The VA's Long Road Ahead

VA Hospital Richmond VA

Photo courtesy of Veterans Administration

The VA's Long Road Ahead

By Earl Perkins | published June 13, 2014 |
Thursday Review associate editor

The Federal Government seems to finally be getting traction in its goal of addressing the Department of Veterans Affairs' scandal, with the Senate overwhelmingly passing bipartisan legislation concerning its scheduling crisis on Wednesday, according to the Washington Post.

The FBI also announced that it is opening a criminal investigation into the scandal, and no doubt will discover rampant abuse in falsifying schedules, firing whistleblowers and transferring abusers. Almost all government agencies have a chain of command similar to the military, and money, bonuses or greed have evidently been driving the system for decades.

A lengthy investigation is almost certainly right around the corner as FBI Director James B. Comey told lawmakers his agency seeks to determine whether VA hospital administrators knowingly lied about wait times for veterans so they might receive massive performance bonuses. The FBI field office in Phoenix will be leading the probe, because that's the epicenter for the worst fraud allegations that led to a nationwide scandal.

Senators Bernard Sanders (I-Vermont) and John McCain (R-Arizona) sponsored the U.S. Senate legislation which passed 93-2, sending the measure to the House, which already passed its own bills crafted to address the problems at the VA. If the final bill eventually becomes law, the VA may be allowed to outsource contracting with medical centers and shift $500 million in its budget to hire additional medical staff. The VA secretary would also receive greater power to fire or demote senior administrators who perform poorly.

A recent VA audit shows more than 57,000 veterans waited at least 90 days for their first VA appointments, with an additional 64,000 appearing to have "fallen through the cracks," according to the Associated Press. Keep in mind that these are primarily independent-minded people who don't ask for help until they really need it, so that's saying to me they get the run-around until it's so late they just die.

The House passed a stand-alone bill on Tuesday that would allow more outsourcing, along with a VA firing measure, but their bill lacks an appeal for fired or reprimanded officials. The Congressional Budget Office also announced that granting veterans greater access to private medical care could cost taxpayers about $35 billion more over the next decade, along with another $50 billion to the VA.

“One of the costs of war is taking care of the men and women who fought in those wars,” said Sanders, who heads the Senate Veterans Affairs Committee. “If anyone disagrees...they shouldn’t send them off to war in the first place.”

McCain also related that additional measures could still be forthcoming. “There will be more efforts to fix this gaping wound in America’s conscience,” McCain said.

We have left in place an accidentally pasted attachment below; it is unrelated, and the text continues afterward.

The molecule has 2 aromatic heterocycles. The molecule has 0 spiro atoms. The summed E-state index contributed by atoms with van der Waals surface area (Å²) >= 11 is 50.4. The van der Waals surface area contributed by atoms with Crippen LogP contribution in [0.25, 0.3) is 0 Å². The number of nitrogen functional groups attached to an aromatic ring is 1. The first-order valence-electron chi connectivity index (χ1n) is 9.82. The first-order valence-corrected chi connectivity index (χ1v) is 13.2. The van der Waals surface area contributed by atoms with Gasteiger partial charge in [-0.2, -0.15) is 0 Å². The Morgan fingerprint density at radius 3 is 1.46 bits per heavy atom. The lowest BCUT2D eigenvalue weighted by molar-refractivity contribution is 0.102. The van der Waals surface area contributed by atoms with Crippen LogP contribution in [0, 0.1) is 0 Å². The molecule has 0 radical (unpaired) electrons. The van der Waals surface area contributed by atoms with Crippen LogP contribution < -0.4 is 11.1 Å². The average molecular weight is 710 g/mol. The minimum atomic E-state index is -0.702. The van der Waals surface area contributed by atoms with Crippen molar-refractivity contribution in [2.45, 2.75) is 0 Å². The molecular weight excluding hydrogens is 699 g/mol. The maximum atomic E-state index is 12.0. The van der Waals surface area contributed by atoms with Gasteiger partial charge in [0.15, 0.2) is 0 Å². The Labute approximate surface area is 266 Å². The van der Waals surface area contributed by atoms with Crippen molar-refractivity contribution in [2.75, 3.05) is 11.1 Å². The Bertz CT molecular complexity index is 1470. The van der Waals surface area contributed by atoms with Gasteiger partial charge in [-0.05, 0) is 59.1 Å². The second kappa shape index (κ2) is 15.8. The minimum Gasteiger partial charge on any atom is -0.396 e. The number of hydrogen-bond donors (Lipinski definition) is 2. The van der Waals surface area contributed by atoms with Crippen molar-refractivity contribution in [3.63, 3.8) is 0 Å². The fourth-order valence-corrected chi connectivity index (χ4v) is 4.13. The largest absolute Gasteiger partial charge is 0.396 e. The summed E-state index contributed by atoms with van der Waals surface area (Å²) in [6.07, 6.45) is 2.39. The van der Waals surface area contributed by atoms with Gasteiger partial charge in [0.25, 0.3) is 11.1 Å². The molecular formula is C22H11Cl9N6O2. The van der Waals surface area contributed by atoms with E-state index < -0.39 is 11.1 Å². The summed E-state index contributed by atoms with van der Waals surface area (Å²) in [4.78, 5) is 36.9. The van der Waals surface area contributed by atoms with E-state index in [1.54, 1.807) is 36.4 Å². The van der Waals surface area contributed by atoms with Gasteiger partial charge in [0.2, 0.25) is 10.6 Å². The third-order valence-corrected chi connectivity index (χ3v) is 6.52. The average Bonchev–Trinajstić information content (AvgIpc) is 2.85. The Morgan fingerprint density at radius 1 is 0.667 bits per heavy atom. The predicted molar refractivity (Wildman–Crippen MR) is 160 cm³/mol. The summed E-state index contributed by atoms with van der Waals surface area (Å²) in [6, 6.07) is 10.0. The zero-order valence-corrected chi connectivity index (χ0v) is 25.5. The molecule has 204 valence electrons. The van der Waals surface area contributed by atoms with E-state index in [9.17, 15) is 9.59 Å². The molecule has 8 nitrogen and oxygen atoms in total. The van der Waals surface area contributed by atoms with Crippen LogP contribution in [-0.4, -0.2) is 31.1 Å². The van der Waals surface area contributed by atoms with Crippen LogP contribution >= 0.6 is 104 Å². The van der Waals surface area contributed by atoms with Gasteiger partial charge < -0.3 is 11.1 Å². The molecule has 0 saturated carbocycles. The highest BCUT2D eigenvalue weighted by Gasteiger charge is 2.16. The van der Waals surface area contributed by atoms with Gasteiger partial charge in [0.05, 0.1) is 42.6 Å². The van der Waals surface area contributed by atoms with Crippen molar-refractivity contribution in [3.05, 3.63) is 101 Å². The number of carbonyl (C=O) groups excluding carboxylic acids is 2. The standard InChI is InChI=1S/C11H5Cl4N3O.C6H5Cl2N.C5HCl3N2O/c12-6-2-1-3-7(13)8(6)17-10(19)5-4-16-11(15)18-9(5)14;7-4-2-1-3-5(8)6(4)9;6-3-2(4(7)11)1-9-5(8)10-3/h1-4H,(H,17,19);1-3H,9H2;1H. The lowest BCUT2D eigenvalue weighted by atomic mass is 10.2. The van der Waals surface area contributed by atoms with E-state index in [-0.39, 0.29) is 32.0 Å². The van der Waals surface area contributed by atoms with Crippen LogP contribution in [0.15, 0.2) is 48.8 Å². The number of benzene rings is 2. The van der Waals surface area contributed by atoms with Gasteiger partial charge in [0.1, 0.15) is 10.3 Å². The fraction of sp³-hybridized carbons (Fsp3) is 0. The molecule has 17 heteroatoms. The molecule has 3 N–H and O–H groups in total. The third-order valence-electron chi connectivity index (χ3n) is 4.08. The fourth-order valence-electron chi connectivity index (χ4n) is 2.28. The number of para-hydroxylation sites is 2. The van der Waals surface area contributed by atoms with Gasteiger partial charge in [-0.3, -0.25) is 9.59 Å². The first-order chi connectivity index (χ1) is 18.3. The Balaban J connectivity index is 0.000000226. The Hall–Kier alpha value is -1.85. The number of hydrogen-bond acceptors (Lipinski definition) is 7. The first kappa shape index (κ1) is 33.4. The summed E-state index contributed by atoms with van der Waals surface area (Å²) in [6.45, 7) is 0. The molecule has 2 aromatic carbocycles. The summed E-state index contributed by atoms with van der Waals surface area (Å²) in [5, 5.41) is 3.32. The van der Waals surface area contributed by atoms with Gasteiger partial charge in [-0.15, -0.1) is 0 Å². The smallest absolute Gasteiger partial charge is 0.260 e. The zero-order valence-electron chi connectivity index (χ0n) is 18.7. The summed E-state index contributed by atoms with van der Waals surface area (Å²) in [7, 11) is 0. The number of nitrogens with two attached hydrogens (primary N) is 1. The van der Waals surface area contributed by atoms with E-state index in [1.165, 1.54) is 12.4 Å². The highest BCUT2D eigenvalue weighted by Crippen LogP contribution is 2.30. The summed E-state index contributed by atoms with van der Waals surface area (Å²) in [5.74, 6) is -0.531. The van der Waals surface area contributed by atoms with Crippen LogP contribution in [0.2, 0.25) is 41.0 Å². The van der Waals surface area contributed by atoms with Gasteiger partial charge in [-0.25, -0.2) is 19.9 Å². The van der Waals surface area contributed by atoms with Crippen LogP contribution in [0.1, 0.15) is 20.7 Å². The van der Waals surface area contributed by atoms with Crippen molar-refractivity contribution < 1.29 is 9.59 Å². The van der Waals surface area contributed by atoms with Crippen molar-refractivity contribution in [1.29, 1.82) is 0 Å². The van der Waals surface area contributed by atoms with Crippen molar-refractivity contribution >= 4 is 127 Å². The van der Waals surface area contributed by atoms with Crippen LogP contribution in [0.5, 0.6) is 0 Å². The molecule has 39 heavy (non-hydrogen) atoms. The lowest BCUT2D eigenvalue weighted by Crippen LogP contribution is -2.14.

The House will now study the Senate bill, with Rep. Jeff Miller (R-Florida), who chairs the Veterans Affairs Committee, and Rep. Michael H. Michaud (Maine), the committee’s ranking Democrat, aiming to develop the final legislation.

Sanders said he is confident that “we can bridge the differences and send the president a bill he can sign in the very near future.” Miller agreed, saying, “I’m hopeful that both chambers of Congress can soon agree on a final package to send to the president’s desk.”

Leaders from the VA's Office of Inspector General said the probe is expanding to 69 medical facilities and the Justice Department has been contacted concerning possible criminal activity. Responding to pressure from Congress, Justice has asked the FBI for assistance.

Internal investigations by the inspector general and VA have concluded that schedulers throughout the VA system faced pressure from supervisors to make it appear that veterans were receiving care within 14 days.

In reality, veterans at many hospitals throughout the nation were waiting months to see doctors, even as hospital administrators’ bonuses and promotions were evidently tied to their ability to reach the 14-day target.

Sloan Gibson, the VA's interim secretary, said this week the 14-day goal was unrealistic, and suggested it may have spurred fraudulent record-keeping. Gibson is scrapping the goal, pledging a series of short-term reforms to ensure that veterans stuck on waiting lists for months would receive immediate care.

One of the worst cases has emerged at VA facilities in Central Alabama (Montgomery-West Campus and Tuskegee-East Campus), according to a report on website Yellowhammer.

John Morykwas, a board certified medical laboratory professional and former employee at CAVHCS said the truth is that several employees involved in the scandal were demoted—or moved laterally—but not fired.

"It was wishful thinking that VA employees were fired, but that is a lie," he said, claiming CAVHCS Director James Talton was untruthful when he said employees were fired for falsifying records to cover up long wait times. A source at VA confirmed the employees involved were still employed by CAVHCS.

Also, in a press release over the weekend, Rep. Martha Roby (R-Alabama) was troubled by facts surrounding what Talton told her, noting he "said that when he discovered the suspicious discrepancies within his system, he alerted the Inspector General and then terminated employees responsible.”

Related Thursday Review articles:

The VA After General Shinseki; Earl Perkins; Thursday Review; June 12, 2014.

The VA Hospitals: It’s Worse Than We Thought; R. Alan Clanton; Thursday Review; June 10, 2014.